Some 30 percent of American travelers choose a vacation destination, at least in part, because of its culinary offerings, according to recent data by the industry publication, Travel Weekly.
This reflects a major cultural shift that has taken place over the last decade: Chefs have stepped out of the kitchen and are revered as celebrities; there are enough food lovers to support cable TV channels devoted entirely to cooking and photographs of restaurant meals posted on social media are as ubiquitous as “wish you were here” picture postcards once were.
Increasingly, travelers want to immerse themselves in the authentic culture of a destination, and one way of doing this is through food, beyond just dining at a fine restaurant. The new breed of culinary travelers wants to visit markets, see the places where food is grown or produced, learn about new ingredients and cooking techniques, hobnob with chefs, share tables with locals and sample foods that are unique or representative of the destination they are visiting.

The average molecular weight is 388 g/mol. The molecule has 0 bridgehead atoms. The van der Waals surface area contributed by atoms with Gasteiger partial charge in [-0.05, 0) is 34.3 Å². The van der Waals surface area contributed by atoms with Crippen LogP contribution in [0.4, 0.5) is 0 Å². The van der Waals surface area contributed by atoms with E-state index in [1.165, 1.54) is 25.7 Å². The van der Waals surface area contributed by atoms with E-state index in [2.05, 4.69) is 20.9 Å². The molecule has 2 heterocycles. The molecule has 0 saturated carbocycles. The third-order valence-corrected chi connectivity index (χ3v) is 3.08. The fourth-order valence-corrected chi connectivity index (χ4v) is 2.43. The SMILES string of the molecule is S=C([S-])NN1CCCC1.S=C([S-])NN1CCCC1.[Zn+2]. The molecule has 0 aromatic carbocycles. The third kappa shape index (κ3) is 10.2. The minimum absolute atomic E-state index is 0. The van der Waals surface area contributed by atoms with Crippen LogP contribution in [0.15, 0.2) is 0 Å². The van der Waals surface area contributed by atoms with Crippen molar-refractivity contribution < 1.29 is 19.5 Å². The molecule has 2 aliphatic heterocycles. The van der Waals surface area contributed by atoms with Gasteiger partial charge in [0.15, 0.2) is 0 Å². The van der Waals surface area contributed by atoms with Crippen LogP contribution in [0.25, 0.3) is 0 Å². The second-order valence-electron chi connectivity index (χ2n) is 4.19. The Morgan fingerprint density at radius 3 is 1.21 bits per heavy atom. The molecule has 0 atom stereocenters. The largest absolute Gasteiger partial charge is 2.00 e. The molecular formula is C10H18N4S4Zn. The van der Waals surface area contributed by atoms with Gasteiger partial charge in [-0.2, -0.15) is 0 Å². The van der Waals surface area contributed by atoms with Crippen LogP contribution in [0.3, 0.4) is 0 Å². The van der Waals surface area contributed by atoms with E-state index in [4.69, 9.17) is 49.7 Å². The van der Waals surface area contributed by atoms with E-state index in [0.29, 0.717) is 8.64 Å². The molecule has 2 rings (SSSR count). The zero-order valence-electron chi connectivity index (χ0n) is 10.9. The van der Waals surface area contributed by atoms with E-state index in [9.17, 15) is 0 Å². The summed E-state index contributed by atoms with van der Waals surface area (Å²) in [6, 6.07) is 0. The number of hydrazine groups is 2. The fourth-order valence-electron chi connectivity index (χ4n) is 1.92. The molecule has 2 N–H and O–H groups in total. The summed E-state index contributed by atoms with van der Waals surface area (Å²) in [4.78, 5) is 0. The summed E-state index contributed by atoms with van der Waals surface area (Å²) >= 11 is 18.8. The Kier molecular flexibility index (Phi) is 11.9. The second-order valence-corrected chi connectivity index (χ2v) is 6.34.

As a result of this shift, hotels, resorts and even smaller inns are raising their game by creating new culinary adventures for food lovers.
“Hotels have come to realize that food (and beverages, for that matter, too) are a distinctive way to increase interaction with their guests,” says Patrick Bottiglieri, author of The Thirteenth Floor: Memoirs of a Hotelier and professor at the Culinary Institute of America in Hyde Park, N.Y.
“Cooking classes, tours and other culinary-related activities memorialize a stay.”
In a recent article for PBS Next Avenue, I described 10 spring/summer culinary adventures bound to whet the appetite of food lovers. You can read the article in its entirety here on the PBS website.